Re-machined early LEGO® brick molds



After machining, steel molds for large run plastic injection are hardened. The process makes the accessible surface extremely hard and, in general, impossible to re-machine with steel cutters. However, a diamond stone can still polish, cut or imprint the mold and so a limited number of operations can be economically performed, such as new engravings or the cutting-off of protruding parts that correspond to hollows in the brick.

Several early LEGO molds were re-machined for different purposes. Knowing them and understanding what was done may be relevant. On the one side apparent anachronisms will be shown to be consequences of the use of altered molds. On the other side, if a set includes bricks made with a mold both before and after an alteration, then at least part of the contents were later added to the set.

    - molds for 2X4vs02b; 2X3vs01b and 2X2vs02 (re-machined in 1954?)

This was one of the first LEGO molds to carry the brand name. However, initially the logo was rather shallow and the mold units were unnumbered. Also the mold core had not been polished but the situation is not apparent in a scanned image. Seen from beneath, the ground under the "LEGO" name is seen to have little gloss and resolve in many parallel milling burrs that give it a quite unique aspect amidst early bricks.

Bricks molded from the original version seem to be quite rare and I have seen them only in red and white.

The mold was subsequently reworked and the following alterations made to it:

i) the inscription was deepened and made very conspicuous in the bricks, suggesting a clear intention to differentiate the product from imitations;

ii) each mold unit was marked with a faint mold number inscribed with a hand incisor;

iii) the core was polished to give the bricks a glossy underside, completely altering the visual aspect.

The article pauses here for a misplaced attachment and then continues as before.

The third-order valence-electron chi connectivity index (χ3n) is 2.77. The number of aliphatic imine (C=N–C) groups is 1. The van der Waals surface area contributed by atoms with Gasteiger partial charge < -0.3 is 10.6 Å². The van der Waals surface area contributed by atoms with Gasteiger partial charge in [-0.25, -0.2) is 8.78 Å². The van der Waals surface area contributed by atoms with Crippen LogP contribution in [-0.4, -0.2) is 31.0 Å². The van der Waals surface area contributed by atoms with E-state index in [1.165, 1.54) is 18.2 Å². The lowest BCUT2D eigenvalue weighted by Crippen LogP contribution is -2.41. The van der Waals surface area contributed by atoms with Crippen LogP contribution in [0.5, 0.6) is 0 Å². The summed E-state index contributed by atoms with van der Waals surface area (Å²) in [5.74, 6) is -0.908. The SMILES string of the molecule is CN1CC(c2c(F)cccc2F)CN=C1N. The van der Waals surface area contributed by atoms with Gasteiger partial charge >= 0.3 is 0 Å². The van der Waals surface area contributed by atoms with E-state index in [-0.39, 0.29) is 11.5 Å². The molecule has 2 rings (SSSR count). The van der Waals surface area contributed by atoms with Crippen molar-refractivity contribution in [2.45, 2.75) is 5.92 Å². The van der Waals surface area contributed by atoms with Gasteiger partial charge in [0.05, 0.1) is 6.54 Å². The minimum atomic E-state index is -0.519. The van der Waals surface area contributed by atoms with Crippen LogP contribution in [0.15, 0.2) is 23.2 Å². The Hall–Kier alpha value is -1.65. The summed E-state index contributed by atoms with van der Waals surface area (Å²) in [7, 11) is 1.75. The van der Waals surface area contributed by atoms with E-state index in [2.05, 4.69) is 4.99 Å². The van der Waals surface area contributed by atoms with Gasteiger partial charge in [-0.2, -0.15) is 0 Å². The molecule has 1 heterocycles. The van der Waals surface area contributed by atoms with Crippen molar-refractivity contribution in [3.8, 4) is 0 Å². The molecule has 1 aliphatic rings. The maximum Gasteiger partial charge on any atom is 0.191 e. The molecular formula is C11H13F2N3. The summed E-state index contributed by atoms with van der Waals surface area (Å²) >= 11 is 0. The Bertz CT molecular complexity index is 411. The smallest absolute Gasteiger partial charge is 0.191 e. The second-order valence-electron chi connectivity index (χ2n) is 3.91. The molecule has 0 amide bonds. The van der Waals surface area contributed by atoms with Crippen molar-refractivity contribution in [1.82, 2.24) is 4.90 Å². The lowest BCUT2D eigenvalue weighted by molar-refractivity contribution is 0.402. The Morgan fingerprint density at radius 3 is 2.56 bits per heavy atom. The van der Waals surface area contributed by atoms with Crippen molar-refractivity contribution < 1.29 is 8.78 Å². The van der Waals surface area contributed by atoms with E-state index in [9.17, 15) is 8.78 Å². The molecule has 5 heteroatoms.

The image below shows, on top, a brick from the original mold (the milling marks are not visible). At the bottom, a brick from the altered mold. The "LEGO" inscription is much more conspicuous and the brick is marked with a faint but visible, hand inscribed "7" on the right side. (not apparent in the image).

To ascertain that both "before" and "after" bricks come from the same mold, the file marks have to be compared. After completion, the burrs of a mold are filed, to flatten the surface. Some areas are polished, erasing the file marks, but in some other areas they are preserved and make up a sort of fingerprint of the mold. On the image left are compared the left slot of a "before" brick (red) and an "after" (green). The marks are seen to correspond, as does a large diagonal scratch on top (not apparent in the image) that, alone, is enough to ascertain the identity.

    - mold for 2X3vs01c (re-machined in 1956-57)

This poorly finished mold was, ironically, one of the longest-living of all.

A careful observer will notice that in sets of 1956, when hollow-studded bricks were already in widespread use, 2X3 bricks with full studs are occasionally met with, which do not fall within my proposed classification. Actually those bricks are not aberrations, but products of an altered 2X3vs01c mold. The brick slots are not cut but rather molded. To form a slot, the mold has a protruding male-piece with the negative shape of the slot. If that piece is cutoff and the stump polished, an unslotted brick will result. But when carefully examined, a small burr will be apparent.

The images below compare views of bricks molded before and after the alteration. The underside view demonstrates that the slot no longer exists, but when comparing the front views of two bricks made with both versions of the mold, a burr is apparent on the top part of where the slot used to be.

    NOTE: Other molds which had a second life by closing the slots: 2X8vs01; 2X10vs01 and (corner)4X4vs01.
João Manuel Mimoso, November 16, 2009
Index of pages on the early LEGO®